Arrival, the latest offering from French Canadian film director Denis Villanueve, steers far from the violent subject matter of his last, well-received movie, Sicario, which followed an FBI agent joining a harrowing fight against a Mexican drug cartel. In spite of the different storyline, he retains the highly intimate style that allows viewers to experience what his female protagonist sees and feels.

An unidentified spaceship has come to earth and is hovering just above the ground in Montana. Eleven others are doing the same in places around the world. No one knows why the spaceships have arrived, what their inhabitants want, or what they will do.

Louise Banks, played with intelligence and intensity by Amy Adams, is a linguist who is brought in to try to translate the language of the aliens. Every 18 hours, a door opens so that humans can enter the ship. It is up to Louise and Ian, a theoretical physicist, to try to make a connection with the extraterrestrials. Louise seems to have been living with loneliness and in some isolation. This opportunity sparks new life in her even as it drains her physically and emotionally.

This is no action-packed, sci-fi thriller but a thoughtful, deliberately paced work of sci-fi art. Not as bloated as Interstellar, not hinging on thrills the way Gravity does, it is both an argument for deeper connections with “other” and a celebration of the way language helps us do that. Think of it as Close Encounter of the Third Kind for grammar geeks.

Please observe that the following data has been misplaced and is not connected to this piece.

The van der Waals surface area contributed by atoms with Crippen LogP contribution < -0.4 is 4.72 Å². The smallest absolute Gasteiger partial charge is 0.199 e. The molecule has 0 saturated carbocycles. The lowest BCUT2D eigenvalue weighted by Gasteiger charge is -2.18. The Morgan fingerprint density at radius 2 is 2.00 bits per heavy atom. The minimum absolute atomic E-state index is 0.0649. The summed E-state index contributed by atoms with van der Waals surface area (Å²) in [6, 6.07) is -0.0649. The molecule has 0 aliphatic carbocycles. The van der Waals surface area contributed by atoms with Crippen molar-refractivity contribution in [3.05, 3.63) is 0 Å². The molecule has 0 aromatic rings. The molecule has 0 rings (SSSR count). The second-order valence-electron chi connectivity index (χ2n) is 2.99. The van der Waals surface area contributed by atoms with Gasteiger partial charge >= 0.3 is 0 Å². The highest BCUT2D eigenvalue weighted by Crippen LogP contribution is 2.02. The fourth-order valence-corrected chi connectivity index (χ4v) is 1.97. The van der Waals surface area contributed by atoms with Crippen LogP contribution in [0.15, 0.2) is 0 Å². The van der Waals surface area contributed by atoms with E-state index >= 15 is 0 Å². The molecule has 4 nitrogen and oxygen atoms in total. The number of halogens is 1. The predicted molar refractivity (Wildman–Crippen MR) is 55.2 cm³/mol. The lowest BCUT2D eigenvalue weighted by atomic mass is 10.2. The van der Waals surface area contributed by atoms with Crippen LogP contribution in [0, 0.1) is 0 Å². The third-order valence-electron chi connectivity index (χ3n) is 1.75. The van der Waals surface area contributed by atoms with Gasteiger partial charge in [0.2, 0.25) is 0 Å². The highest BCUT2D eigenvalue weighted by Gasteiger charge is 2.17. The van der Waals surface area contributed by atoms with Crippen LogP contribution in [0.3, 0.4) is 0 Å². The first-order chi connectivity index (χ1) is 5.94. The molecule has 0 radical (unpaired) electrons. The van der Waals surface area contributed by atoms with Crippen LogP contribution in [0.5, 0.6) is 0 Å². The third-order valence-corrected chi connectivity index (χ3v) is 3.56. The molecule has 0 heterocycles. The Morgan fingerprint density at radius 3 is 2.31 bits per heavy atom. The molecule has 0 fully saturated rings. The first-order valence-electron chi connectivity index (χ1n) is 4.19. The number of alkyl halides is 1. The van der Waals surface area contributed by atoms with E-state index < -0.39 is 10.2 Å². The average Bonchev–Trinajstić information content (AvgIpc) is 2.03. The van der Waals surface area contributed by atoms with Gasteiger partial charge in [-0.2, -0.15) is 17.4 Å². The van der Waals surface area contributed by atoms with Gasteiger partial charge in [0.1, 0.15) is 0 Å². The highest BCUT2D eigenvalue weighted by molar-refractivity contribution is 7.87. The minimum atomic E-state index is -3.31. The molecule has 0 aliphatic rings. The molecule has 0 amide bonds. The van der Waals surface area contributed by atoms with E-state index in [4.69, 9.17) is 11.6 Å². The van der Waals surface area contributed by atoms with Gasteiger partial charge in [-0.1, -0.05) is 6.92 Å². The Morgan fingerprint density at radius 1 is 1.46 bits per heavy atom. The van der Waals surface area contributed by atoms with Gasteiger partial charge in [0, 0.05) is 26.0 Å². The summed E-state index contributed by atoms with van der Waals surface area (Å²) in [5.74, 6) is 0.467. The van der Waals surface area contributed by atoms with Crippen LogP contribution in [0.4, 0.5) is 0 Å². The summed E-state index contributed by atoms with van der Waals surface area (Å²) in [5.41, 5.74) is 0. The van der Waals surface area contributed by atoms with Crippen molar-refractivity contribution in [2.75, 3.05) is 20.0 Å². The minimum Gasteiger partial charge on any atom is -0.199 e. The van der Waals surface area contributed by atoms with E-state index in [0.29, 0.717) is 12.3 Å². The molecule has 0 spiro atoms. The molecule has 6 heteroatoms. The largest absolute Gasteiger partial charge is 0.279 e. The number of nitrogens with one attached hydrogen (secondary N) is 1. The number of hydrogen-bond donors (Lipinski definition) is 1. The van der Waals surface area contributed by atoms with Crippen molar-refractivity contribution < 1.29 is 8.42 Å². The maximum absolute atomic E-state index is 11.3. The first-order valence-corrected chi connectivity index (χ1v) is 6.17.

Early in the story, the world is reacting with panic and threats of aggression. America is unsettled; riots and looting are breaking out in some cities. Watching the film three days after the U.S. election, I can only say this was a bit too close to reality and less of an escape than I wished!

However, as the film goes on, there is less focus on how society fears and unravels, and more exploration of what it might take to bring us toward more trust and cooperation. Saying much more would spoil the movie, so I have to leave it at that.

If you are looking for a thrill ride, this isn’t your movie. But if you are looking for something different that will give you food for thought and discussion, Arrival is a good destination. (Sony)

About the Author

Kristy Quist is Tuned In editor for The Banner and a member of Neland Ave. CRC in Grand Rapids, Mich.